By Ryan Maddux
---- — With Andy in The Big Apple, I’ll be taking a solo look at Marvel’s latest offering, Captain America: The Winter Soldier (PG-13).
After an attempt on Nick Fury’s (Samuel L. Jackson) life, a series of events unravel that involve a massive conspiracy within the espionage and law-enforcement organization known as SHIELD. Needless to say it’s up to Captain America (Chris Evans) and friends (Scarlett Johansson and Anthony Mackie) to save the day. Robert Redford and Sebastian Stan costar in the film. Anthony and Joe Russo (TV’s Community) share directing duties.
For the first hour or so, Captain America: The Winter Soldier is the best movie from Marvel Studios (and yes, I’m including the Avengers in that). The narrative that harkens back to the conspiracy thrillers from the 1970s coupled with some great opening action sequences gets the ball rolling for what appears to be a game-changer type of film in the Marvel canon. Adding in the great characterization of Steve Rogers trying to adapt to the modern world and one actually has a Marvel super-hero film that feels grounded and interesting. Regrettably, the film’s momentum is stunted in the second half of the film as it’s unable to escape the Marvel blueprint for underwhelming yet over-the-top climaxes.
One of the biggest issues I have with the Marvel Cinematic Universe (MCU) is that the films don’t seem relevant. Say what you want about the Christopher Nolan driven films from their competition but those movies — aesthetically and narratively — feel like they exist in a more grounded (albeit hyper) reality.
That just has not been the case with any of the MCU films to this point. I give the Russo brothers a lot of credit for at least trying to produce a film that feels like it exists (or might exist) in our world. Contemporary issues such as government surveillance, privacy, preemptive warfare and terrorism are all explored in The Winter Soldier. And those modern issues juxtaposed with the idealism of Captain America makes for some intriguing inherent drama.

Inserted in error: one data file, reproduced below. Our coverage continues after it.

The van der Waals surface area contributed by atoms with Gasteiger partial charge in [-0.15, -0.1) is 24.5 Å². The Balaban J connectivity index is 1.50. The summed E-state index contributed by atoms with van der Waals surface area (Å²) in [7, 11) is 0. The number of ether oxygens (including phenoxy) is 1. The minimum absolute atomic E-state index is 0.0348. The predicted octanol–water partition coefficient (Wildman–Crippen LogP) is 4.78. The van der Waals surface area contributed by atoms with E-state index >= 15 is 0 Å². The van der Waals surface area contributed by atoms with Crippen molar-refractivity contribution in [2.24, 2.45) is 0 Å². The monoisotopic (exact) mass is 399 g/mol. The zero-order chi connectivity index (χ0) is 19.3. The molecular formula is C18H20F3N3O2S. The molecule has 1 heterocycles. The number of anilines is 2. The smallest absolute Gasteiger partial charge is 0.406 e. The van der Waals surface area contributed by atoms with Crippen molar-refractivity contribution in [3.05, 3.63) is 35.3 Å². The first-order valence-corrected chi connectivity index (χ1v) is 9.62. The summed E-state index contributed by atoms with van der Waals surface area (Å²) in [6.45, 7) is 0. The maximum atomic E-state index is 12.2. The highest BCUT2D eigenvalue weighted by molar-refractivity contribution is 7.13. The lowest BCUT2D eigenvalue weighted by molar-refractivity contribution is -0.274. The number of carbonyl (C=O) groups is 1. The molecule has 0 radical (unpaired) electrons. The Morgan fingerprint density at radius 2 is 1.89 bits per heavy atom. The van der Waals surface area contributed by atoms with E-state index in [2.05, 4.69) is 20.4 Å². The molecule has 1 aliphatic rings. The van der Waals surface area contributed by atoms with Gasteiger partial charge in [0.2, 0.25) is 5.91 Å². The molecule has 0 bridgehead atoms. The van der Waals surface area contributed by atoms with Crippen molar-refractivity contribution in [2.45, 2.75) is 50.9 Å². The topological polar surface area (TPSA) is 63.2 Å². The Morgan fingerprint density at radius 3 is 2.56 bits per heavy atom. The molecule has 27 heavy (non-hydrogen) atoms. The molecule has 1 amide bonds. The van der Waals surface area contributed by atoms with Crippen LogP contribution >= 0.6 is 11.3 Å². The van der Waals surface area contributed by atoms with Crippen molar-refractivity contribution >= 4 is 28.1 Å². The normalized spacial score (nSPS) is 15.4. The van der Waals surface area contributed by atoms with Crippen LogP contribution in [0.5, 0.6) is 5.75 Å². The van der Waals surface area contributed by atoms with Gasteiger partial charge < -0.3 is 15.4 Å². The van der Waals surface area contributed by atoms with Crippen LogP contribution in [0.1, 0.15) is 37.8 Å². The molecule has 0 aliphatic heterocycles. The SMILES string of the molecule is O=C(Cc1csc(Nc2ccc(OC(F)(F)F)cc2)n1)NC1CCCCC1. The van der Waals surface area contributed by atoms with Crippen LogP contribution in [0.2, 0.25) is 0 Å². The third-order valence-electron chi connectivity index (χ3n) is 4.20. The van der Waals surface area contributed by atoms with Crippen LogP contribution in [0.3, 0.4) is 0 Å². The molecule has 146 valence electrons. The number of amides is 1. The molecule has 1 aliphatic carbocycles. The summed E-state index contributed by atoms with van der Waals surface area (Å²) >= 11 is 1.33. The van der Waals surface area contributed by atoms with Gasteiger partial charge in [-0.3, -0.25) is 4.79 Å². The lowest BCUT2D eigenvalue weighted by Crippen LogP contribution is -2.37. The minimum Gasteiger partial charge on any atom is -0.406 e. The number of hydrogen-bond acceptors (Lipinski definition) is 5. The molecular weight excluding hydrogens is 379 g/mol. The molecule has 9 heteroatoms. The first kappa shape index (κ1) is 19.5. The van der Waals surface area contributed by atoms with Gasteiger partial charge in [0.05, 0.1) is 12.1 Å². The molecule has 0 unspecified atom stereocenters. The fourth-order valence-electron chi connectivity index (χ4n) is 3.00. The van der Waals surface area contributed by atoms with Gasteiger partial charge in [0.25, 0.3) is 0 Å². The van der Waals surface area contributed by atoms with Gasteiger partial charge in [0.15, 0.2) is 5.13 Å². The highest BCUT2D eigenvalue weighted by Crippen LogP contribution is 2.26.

Unfortunately, while those present-day issues are mentioned there’s not much resolution to those narrative themes. And by the end of the film it becomes quite muddled to what kind of position the film was trying to take. But ultimately I do give the Russo brothers props for weaving in current political issues – that at the very least – gives the appearance of a more believable world.
Another red-flag of most MCU films is the lack of compelling villains. The last two films, Iron Man 3 and Thor 2 have really suffered from not creating lasting and threatening villains. That’s mostly true again with Captain America 2. (I say mostly because there is at least one provocative antagonist in the film). Sadly, the rest of the villains in the movie are just not that interesting or threatening.
This film has Winter Soldier in the title and as the movie’s main antagonist he is severely lacking in screen time. The movie presents him in a very convoluted yet uninteresting manner. I’m sorry, but the mindless unstoppable assassin is a tired trope. The battle between Captain America and The Winter Soldier should have been a big emotional encounter but it just doesn’t work as well as it was intended. Additionally there is another bad guy in the film that fans will recognize from the first Captain America movie. And while he’s crucial to the plot of the film, I just can’t wrap my head around him being a physically dead yet alive artificial intelligent Nazi.
All in all Captain America: The Winter Soldier is a refreshing entry into the Marvel Cinematic Universe. It initially bucks the “comfort cinema” formula of the MCU but cannot escape completely from the predetermined template. Nonetheless the strong performances by the leads coupled with some breathtaking action sequences makes Captain America: The Winter Soldier an upper tier entry into the MCU.
Final grade: B.